Chief Writer’s Picks
Another baseball word: アレ(A.R.E.)
The Hanshin Tigers professional baseball team had 18 years between them and their last championship title in the Central League.
That’s why when Okada Akinobu became the team manager last fall, he refused to ever say the word victory–––replacing it with the Japanese are (アレ), or that in English.
The message: Don’t talk until you walk.
Are inspired the 2023 season slogan for the Tigers: A.R.E. standing for Aim, Respect, and Empower.
When the Tigers reclaimed the title on September 14th, marking the team’s 6th-ever league win, Okada lifted his restriction on the word “victory.”
Sugar baby: Itadaki Joshi (頂き女子)
Itadaki might sound familiar if you’ve spent mealtime around Japanese folks.
Itadaki-masu (honorific) is what people say to give thanks before eating. It means to “receive,” and alludes to the expression of gratitude for the sacrificed life and effortful work put into the meal.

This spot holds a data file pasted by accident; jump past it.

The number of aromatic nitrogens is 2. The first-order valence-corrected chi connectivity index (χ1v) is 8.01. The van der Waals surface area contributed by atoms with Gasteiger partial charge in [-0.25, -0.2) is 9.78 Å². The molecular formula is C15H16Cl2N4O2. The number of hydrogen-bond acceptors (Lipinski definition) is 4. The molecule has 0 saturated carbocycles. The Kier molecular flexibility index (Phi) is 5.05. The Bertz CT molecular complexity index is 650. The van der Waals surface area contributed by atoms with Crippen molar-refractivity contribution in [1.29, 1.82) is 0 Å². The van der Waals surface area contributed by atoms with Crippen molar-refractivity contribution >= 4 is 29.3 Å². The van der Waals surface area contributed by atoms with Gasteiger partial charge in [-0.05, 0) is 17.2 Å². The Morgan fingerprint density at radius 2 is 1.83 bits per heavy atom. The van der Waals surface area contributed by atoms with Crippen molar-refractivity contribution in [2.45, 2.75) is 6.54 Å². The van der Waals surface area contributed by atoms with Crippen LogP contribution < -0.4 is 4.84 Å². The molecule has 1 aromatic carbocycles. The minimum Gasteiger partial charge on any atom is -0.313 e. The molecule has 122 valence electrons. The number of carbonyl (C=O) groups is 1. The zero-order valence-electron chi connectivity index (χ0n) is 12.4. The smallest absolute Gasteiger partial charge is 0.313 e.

Itadaki Joshi, or Itadaki Girl – or, more commonly, “Sugar Baby” – pertains to an appetite of sorts. But instead of a hunger for food, this girl wanted money.
Behind the username Itadaki Joshi Riri-chan is the indicted Watanabe Mai, 25, who now faces charges of aiding and abetting fraud as well as committing fraud.
Watanabe appeared in court on Thursday and admitted to the prosecutor’s charges against her for authoring and selling her books The Manual That Makes You All Money by Sugar Baby Riri-chan Who Receives 10M a Month and The Manual for Sugar Babies last June to a Nagoya woman, 21, instructing her how to scam men out of their money by manipulating their romantic emotions.
The woman to whom Watanabe sold her books was apparently a good student and scammed two men and got in ¥10.6M in cash.
Watanabe also faces fraud charges for scamming an Ibaraki male, 50, out of ¥38.5M in cash between April and August this year. The trial is set to begin next month.